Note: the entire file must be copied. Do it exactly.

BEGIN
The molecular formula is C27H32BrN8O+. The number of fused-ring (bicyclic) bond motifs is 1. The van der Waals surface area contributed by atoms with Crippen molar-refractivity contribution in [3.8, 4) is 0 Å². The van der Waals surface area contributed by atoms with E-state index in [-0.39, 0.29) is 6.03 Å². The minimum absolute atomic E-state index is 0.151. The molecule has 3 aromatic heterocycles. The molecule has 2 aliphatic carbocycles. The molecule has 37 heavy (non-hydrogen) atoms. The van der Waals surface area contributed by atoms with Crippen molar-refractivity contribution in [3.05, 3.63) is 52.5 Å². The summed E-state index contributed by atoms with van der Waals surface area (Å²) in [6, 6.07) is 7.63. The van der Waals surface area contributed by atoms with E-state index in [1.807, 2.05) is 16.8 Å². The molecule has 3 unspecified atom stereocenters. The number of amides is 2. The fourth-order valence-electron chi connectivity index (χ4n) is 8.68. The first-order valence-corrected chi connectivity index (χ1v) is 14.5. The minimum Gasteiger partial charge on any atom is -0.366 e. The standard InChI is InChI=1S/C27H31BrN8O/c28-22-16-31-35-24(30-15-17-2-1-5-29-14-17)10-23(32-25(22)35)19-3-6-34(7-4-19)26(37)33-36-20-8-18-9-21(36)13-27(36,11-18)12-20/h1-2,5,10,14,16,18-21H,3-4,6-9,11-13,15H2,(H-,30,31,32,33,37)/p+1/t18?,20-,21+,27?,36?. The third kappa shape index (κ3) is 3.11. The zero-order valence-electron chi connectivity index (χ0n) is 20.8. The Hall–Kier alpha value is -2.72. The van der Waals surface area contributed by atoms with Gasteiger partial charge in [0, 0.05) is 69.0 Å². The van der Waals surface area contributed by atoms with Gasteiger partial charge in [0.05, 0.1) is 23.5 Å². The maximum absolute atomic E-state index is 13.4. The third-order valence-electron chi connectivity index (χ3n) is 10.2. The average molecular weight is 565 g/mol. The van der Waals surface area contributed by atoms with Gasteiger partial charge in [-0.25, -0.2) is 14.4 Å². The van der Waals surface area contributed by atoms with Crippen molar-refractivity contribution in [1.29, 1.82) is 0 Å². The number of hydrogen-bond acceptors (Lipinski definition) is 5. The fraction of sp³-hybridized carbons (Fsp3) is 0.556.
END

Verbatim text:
The molecular formula is C27H32BrN8O+. The number of fused-ring (bicyclic) bond motifs is 1. The van der Waals surface area contributed by atoms with Crippen molar-refractivity contribution in [3.8, 4) is 0 Å². The van der Waals surface area contributed by atoms with E-state index in [-0.39, 0.29) is 6.03 Å². The minimum absolute atomic E-state index is 0.151. The molecule has 3 aromatic heterocycles. The molecule has 2 aliphatic carbocycles. The molecule has 37 heavy (non-hydrogen) atoms. The van der Waals surface area contributed by atoms with Crippen molar-refractivity contribution in [3.05, 3.63) is 52.5 Å². The summed E-state index contributed by atoms with van der Waals surface area (Å²) in [6, 6.07) is 7.63. The van der Waals surface area contributed by atoms with E-state index in [1.807, 2.05) is 16.8 Å². The molecule has 3 unspecified atom stereocenters. The number of amides is 2. The fourth-order valence-electron chi connectivity index (χ4n) is 8.68. The first-order valence-corrected chi connectivity index (χ1v) is 14.5. The minimum Gasteiger partial charge on any atom is -0.366 e. The standard InChI is InChI=1S/C27H31BrN8O/c28-22-16-31-35-24(30-15-17-2-1-5-29-14-17)10-23(32-25(22)35)19-3-6-34(7-4-19)26(37)33-36-20-8-18-9-21(36)13-27(36,11-18)12-20/h1-2,5,10,14,16,18-21H,3-4,6-9,11-13,15H2,(H-,30,31,32,33,37)/p+1/t18?,20-,21+,27?,36?. The third kappa shape index (κ3) is 3.11. The zero-order valence-electron chi connectivity index (χ0n) is 20.8. The Hall–Kier alpha value is -2.72. The van der Waals surface area contributed by atoms with Gasteiger partial charge in [0, 0.05) is 69.0 Å². The van der Waals surface area contributed by atoms with Gasteiger partial charge in [0.05, 0.1) is 23.5 Å². The maximum absolute atomic E-state index is 13.4. The third-order valence-electron chi connectivity index (χ3n) is 10.2. The average molecular weight is 565 g/mol. The van der Waals surface area contributed by atoms with Gasteiger partial charge in [-0.25, -0.2) is 14.4 Å². The van der Waals surface area contributed by atoms with Crippen molar-refractivity contribution in [1.29, 1.82) is 0 Å². The number of hydrogen-bond acceptors (Lipinski definition) is 5. The fraction of sp³-hybridized carbons (Fsp3) is 0.556.